In terms of the pedagogical methods, common formats included lectures,28 47 small group discussions45 and case presentations/conferences.5 47 Several studies described an interprofessional approach that integrated the teaching of SR within chaplain and clinical rounds.35 37 Others methods included the use of reflective writing,33 OSCE,42 theatre improvisation and role play66 to teach SR within resident training.
From a curriculum planning point of view, the reported barriers for incorporating SR training into curriculum included finding adequate timeslots within training curriculum and the lack of trained personnel.15 30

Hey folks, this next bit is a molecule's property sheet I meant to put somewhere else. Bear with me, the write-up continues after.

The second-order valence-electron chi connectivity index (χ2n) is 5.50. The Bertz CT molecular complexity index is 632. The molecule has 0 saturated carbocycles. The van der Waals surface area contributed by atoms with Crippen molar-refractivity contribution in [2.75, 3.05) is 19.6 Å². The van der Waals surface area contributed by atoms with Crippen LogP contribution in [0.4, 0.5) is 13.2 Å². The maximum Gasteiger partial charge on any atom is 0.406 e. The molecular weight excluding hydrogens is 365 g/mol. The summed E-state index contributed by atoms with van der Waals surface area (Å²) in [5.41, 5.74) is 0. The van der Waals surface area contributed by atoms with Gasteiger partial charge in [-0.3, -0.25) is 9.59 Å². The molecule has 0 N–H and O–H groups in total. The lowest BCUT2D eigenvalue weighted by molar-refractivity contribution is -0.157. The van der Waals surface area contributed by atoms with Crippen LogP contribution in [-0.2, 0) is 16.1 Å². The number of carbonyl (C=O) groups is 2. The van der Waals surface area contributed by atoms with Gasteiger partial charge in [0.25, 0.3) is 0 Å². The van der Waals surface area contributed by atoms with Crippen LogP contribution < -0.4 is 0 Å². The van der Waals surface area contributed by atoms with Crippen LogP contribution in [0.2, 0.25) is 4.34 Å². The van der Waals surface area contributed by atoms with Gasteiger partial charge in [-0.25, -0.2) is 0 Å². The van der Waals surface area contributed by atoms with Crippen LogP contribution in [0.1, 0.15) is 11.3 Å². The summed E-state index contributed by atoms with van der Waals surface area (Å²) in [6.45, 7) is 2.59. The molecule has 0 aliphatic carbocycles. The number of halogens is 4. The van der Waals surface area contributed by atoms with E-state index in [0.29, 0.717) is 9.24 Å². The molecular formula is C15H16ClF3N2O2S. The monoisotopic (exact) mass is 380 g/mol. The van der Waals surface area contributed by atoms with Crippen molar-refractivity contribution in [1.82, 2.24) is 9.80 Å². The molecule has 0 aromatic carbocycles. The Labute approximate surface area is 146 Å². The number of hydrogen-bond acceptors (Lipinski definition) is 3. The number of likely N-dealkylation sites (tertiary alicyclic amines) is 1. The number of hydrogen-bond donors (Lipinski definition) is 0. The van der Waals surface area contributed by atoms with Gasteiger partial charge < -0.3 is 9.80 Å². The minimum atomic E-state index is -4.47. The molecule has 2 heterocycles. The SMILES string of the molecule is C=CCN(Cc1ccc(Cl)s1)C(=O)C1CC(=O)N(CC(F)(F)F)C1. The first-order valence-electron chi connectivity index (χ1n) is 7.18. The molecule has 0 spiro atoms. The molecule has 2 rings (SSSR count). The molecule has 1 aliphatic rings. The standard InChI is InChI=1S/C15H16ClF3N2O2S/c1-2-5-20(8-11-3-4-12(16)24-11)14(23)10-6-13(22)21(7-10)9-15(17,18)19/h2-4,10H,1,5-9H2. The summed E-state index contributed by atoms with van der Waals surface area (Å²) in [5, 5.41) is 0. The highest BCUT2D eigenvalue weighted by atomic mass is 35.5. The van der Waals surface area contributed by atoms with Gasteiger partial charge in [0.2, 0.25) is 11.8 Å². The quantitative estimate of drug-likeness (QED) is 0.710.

Our review found that residents in training recognised the importance of addressing SR-related concerns in patient care28 31 56 63 and acknowledged that it can strengthen the therapeutic relationship4 59 63 and impact positively on treatment adherence and clinical outcomes.4 31 63 However, in practice, SR-related issues were infrequently addressed.4 This can be attributed to several factors. First, there is lack of knowledge and training about what to ask regarding SR as was reported in several studies.4 28 41 63 Second, there is personal discomfort for some residents that may be related to a sense of inadequacy in addressing SR-related issues, concerns about negative responses of patients or ethical concerns about raising such a topic during clinical encounters.31 63 Third, pressure of time during clinical encounters may not allow this area to be addressed.31 63 Fourth, the frequency of inquiry seemed to be dependent on clinical context. For example, residents indicated that they were more likely to ask about SR-related issues during end-of-life situations.4 5 59 This could be related to patients themselves initiating the topic or residents believing that discussion about SR is more appropriate during end-of-life settings. Residents scored moderately high on a spiritual well-being scale45 53 with more than half considering themselves to be either spiritual or religious.63 Increased scores on spiritual well-being was associated with better self-rated health, less burnout and less depressive symptoms.38 43 53 57 These findings were consistent with findings among other populations. A study of medical students reported significant inverse correlations between measures of spirituality and measures of psychological distress/burnout.68 Similar associations have been found among physicians in oncology and palliative medicine.69 70 In turn, residents who had stronger personal beliefs regarding SR were more willing to discuss SR-related areas with their patients29 48 49 58 59 and perceived that addressing such concerns had a positive impact on patient care.29 59 Those who used positive religious coping mechanisms were also significantly more likely to pray with patients and ask about their religious beliefs.58 This is consistent with studies that found that physicians with higher religiosity scores were more likely to discuss SR-related issues with patients, believe that addressing SR-related concerns strongly influenced treatment outcomes and consider the influence of SR in positive rather than negative ways in their clinical practice.71 72